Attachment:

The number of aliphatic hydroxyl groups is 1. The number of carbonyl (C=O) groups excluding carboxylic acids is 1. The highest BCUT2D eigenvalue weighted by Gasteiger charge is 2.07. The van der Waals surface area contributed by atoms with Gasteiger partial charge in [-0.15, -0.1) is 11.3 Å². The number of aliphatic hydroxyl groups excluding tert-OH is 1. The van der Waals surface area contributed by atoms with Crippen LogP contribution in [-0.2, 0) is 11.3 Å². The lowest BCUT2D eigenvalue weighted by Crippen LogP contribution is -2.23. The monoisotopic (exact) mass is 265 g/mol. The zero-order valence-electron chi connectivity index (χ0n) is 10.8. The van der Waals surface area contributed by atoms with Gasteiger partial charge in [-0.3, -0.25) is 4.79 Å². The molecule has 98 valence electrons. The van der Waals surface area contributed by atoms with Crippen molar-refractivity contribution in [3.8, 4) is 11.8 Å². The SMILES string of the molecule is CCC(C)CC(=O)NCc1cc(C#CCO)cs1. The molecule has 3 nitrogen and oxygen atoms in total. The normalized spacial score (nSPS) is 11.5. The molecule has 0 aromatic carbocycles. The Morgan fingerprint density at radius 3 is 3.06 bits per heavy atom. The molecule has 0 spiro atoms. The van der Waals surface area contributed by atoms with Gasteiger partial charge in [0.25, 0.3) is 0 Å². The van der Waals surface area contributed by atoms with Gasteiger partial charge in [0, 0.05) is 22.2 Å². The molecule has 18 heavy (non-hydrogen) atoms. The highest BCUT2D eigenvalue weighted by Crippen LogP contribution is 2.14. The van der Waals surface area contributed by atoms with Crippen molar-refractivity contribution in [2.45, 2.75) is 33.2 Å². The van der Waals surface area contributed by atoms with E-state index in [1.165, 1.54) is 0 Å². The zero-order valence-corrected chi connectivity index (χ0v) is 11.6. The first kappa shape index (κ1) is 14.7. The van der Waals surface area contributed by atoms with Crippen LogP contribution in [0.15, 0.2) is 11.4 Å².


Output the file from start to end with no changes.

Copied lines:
The number of aliphatic hydroxyl groups is 1. The number of carbonyl (C=O) groups excluding carboxylic acids is 1. The highest BCUT2D eigenvalue weighted by Gasteiger charge is 2.07. The van der Waals surface area contributed by atoms with Gasteiger partial charge in [-0.15, -0.1) is 11.3 Å². The number of aliphatic hydroxyl groups excluding tert-OH is 1. The van der Waals surface area contributed by atoms with Crippen LogP contribution in [-0.2, 0) is 11.3 Å². The lowest BCUT2D eigenvalue weighted by Crippen LogP contribution is -2.23. The monoisotopic (exact) mass is 265 g/mol. The zero-order valence-electron chi connectivity index (χ0n) is 10.8. The van der Waals surface area contributed by atoms with Gasteiger partial charge in [-0.3, -0.25) is 4.79 Å². The molecule has 98 valence electrons. The van der Waals surface area contributed by atoms with Crippen molar-refractivity contribution in [3.8, 4) is 11.8 Å². The SMILES string of the molecule is CCC(C)CC(=O)NCc1cc(C#CCO)cs1. The molecule has 3 nitrogen and oxygen atoms in total. The normalized spacial score (nSPS) is 11.5. The molecule has 0 aromatic carbocycles. The Morgan fingerprint density at radius 3 is 3.06 bits per heavy atom. The molecule has 0 spiro atoms. The van der Waals surface area contributed by atoms with Gasteiger partial charge in [0.25, 0.3) is 0 Å². The van der Waals surface area contributed by atoms with Gasteiger partial charge in [0, 0.05) is 22.2 Å². The molecule has 18 heavy (non-hydrogen) atoms. The highest BCUT2D eigenvalue weighted by Crippen LogP contribution is 2.14. The van der Waals surface area contributed by atoms with Crippen molar-refractivity contribution in [2.45, 2.75) is 33.2 Å². The van der Waals surface area contributed by atoms with E-state index in [1.165, 1.54) is 0 Å². The zero-order valence-corrected chi connectivity index (χ0v) is 11.6. The first kappa shape index (κ1) is 14.7. The van der Waals surface area contributed by atoms with Crippen LogP contribution in [0.15, 0.2) is 11.4 Å².